PlayerUnknown’s Battlegrounds was a surprise phenomenon, and I’m happy for the team behind it, including PlayerUnknown himself, Brenden Greene. It’s a testament to how engaging the game is that it beats out every AAA title of the year in sales on Steam. However, after seeing some of the comments Greene and other members of Bluehole have made concerning video game copyrights and IPs, I’m wondering if all that success has gone to their head.
A few months ago the free-to-play game Fortnite debuted a battle royale somewhat similar to that seen in PUBG. In the video game world, this is a given. If a game is popular, it’s going to get cloned, reworked, re-released, and so on. Given Bluehole’s relationship with Epic, seeing as the game is made with Unreal Engine 4, I was willing to give them the benefit of the doubt when it came to being upset over the situation. Epic Games did reference PUBG in marketing materials, and that did run very close to violating the trademark. It really seems like they were angrier about someone else was dropping a battle royale game for a console before PUBG could be released on Xbox, though.
Who Owns the Battle Royale Genre?
However, comments in a recent BBC interview with Greene struck me as being a bit off. He stated, “I want this genre (battle royales) to grow. For that to happen, you need new and interesting spins on the game mode. If it’s just copycats down the line, then the genre doesn’t grow, and people get bored.”
Greene went on to say, “There’s no intellectual property protection in games. In movies and music, there is IP protection, and you can really look after your work. In gaming that doesn’t exist yet, and it’s something that should be looked into.”
There are a few issues with what PlayerUnknown had to say, though. First, it seems like Bluehole and PUBG Corporation wants to assuming ownership of the battle royale genre. If a genre can be owned in general, then the battle royale genre should be owned by Koushin Takami, who wrote the novel Battle Royale that 2000 movie was based on.
If we want to just talk about who started the battle royale genre in video gaming, it certainly wasn’t PlayerUnknown. Minecraft mods based on The Hunger Games (which in turn is heavily influenced by Battle Royale), were around in 2012. PlayerUnknown didn’t release his Battle Royale mod for Arma 2/DayZ until 2013.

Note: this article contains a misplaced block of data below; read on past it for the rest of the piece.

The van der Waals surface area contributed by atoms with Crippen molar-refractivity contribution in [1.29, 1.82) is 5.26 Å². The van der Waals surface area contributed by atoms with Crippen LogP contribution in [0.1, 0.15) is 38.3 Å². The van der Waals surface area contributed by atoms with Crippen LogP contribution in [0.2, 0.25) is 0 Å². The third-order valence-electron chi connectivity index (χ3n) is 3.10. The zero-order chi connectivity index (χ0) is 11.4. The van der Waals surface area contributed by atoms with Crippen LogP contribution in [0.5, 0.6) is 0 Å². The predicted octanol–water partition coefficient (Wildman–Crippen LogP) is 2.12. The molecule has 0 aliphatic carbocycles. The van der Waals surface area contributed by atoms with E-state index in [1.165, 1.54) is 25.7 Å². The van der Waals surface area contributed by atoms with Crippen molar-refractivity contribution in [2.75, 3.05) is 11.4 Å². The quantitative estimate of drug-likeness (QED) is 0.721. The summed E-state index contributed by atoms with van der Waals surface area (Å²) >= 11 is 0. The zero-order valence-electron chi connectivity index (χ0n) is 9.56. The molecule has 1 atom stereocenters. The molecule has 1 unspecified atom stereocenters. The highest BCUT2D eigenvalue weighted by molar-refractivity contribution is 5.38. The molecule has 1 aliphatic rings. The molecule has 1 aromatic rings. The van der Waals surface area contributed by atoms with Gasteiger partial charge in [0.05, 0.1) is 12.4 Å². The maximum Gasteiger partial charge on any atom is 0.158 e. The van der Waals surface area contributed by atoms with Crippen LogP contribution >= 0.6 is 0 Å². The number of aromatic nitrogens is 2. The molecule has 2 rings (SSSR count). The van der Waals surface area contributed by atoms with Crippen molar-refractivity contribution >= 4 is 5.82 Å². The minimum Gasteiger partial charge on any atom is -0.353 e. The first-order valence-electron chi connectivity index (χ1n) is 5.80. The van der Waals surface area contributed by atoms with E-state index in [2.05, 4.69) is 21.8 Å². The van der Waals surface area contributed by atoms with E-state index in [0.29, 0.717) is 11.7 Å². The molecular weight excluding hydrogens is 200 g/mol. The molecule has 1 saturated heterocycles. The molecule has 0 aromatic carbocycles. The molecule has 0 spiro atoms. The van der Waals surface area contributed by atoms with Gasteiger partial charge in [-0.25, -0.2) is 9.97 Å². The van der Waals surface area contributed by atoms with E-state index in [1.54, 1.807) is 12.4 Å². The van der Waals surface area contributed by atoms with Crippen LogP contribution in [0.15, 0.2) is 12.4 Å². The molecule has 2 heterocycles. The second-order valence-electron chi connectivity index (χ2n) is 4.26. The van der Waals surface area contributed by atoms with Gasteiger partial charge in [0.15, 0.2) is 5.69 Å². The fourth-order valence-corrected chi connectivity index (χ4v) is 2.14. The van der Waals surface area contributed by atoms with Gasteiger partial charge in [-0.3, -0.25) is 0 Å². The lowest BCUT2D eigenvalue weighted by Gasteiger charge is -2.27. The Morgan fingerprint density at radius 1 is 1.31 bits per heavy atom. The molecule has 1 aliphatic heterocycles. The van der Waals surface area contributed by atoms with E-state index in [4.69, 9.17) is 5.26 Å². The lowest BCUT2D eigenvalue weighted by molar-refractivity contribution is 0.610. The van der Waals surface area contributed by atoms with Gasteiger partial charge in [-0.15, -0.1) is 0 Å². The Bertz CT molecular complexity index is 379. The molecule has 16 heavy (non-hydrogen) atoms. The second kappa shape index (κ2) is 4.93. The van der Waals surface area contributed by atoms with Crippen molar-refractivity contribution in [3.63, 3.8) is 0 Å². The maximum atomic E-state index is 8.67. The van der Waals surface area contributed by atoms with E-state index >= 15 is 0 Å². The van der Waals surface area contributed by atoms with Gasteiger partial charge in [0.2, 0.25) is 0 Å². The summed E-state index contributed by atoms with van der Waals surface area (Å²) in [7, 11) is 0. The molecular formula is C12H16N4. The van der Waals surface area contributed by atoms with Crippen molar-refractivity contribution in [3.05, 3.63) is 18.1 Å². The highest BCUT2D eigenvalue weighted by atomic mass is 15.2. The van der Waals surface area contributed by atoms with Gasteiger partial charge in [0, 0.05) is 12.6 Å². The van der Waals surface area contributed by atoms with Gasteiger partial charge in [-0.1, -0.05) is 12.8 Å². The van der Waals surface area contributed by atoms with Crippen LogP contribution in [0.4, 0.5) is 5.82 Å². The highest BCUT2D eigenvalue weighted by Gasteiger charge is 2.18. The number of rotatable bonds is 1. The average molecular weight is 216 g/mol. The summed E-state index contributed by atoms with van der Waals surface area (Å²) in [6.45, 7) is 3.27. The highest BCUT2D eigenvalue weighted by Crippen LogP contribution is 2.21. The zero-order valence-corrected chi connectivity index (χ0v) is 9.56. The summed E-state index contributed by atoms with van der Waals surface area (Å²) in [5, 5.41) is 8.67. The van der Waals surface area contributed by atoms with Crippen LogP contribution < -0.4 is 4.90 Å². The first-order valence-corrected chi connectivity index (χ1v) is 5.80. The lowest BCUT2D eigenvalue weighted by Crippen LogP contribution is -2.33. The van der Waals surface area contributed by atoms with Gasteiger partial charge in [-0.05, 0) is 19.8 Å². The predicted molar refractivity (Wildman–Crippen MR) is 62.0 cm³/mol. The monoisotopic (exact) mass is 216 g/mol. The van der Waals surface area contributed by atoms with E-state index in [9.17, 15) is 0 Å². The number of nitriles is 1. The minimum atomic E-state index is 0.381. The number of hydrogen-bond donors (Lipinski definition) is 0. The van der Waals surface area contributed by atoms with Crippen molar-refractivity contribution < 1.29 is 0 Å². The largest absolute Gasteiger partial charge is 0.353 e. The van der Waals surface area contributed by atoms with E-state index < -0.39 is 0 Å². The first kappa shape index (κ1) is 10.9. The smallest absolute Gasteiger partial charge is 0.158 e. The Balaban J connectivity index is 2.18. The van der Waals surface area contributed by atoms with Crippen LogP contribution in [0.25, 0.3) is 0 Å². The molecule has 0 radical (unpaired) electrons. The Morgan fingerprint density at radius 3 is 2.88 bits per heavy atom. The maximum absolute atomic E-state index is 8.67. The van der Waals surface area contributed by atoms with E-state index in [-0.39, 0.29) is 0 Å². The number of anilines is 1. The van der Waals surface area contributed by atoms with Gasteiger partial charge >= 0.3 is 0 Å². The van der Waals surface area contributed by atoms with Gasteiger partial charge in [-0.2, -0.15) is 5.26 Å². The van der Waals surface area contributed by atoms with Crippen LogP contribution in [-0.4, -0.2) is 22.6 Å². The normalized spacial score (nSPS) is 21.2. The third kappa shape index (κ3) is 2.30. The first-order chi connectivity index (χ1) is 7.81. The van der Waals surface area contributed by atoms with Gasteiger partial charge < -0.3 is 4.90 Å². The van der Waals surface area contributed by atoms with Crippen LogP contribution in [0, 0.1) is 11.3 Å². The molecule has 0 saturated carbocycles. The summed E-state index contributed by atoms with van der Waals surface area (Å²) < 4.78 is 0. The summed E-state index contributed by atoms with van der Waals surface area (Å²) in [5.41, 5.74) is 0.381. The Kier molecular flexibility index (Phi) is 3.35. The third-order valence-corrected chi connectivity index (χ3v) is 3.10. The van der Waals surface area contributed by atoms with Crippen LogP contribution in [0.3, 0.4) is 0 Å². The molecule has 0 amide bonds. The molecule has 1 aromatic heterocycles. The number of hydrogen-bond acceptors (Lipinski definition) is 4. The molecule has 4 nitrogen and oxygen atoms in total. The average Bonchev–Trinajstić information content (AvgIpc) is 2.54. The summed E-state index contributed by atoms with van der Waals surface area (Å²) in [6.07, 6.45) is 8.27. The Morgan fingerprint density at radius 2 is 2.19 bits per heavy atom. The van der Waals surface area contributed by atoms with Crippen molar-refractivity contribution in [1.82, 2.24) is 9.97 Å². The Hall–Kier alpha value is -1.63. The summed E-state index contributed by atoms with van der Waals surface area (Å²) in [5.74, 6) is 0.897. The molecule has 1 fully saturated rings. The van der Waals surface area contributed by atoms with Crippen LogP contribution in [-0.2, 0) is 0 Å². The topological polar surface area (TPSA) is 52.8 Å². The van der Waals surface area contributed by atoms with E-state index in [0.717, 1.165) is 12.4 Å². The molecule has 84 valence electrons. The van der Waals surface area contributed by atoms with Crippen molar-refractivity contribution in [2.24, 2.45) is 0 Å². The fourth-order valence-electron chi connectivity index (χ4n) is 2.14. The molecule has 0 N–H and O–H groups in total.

There are Already Protections in Place for Video Game IPs
The ironic thing about this is that Greene went on to say in the interview that some fantastic games don’t get the chance to shine because someone else with a bigger budget takes the idea and made it into a popular game. Seeing as Greene’s earlier mods and PUBG has gameplay based around a Japanese novel (whose writer isn’t getting any money from Bluehole or anyone else for using the idea), maybe he should slow his role a bit before he starts dictating what market trends should be.
Sure, some games are very clearly ripping off PlayerUnknown’s Battlegrounds, particularly in China. In fact, there’s a Chinese game based on the Terminator 2 license that has a battle royale mode that looks almost precisely like PUBG. However, that’s the price of participating in the free market. Ideally, if you make a game that’s good and people enjoy to play, then inferior clones are just going to be ignored for the most part.
It must be working too because PUBG is the smash hit of the year with the fraction of the budget that AAA titles on PC usually get. The success of his own game, and the fact that the core idea for the gameplay is derivative pretty much prove that what PlayerUnknown is saying doesn’t make sense.
There are rules in place that cover video games, just like they do movies, music, literature, and everything you can think of. Copyrights, trademarks, and patents apply to video gaming just as much as they do any other industry. No one in the US or most of the rest of the world (China being somewhat of an exception at times) is going to actually directly rip off PlayerUnknown’s Battlegrounds and get away with it. All the game’s code, logos, character design, branding, name, etc. are all protected by trademarks and copyrights.
Bluehole and PlayerUnknown Need to Concentrate on Making PUBG Better
It once again seems like the issue that Greene has is that he doesn’t want other people to make Battle Royale games. Of course, looking at gaming history, it’s evident that’s a horrible idea. Innovation in gaming has come through iteration. If the first platformer were made and then the law prevented anyone else from using similar game design, then there wouldn’t be a video games industry. It would have stayed dead in the 1980s and Game Revolution would be a site about playing cards and board games (not that those aren’t awesome.)
There’s plenty of things that need to be addressed with more regulation. For example, it would be awesome to have net neutrality codified into law so partisan politics wouldn’t have us fighting over it continually. It’d be great to have loot boxes regulated in a way that prevents them from being exploitative.
Passing legislation to let Bluehole and PlayerUnknown have ownership over the battle royale genre isn’t something that should be considered at all. Instead of complaining about other studios making titles similar to PUBG they should take it as a compliment and go about making the best game they can possibly make. They can start by fixing the horrible framerate issues on the Xbox One version.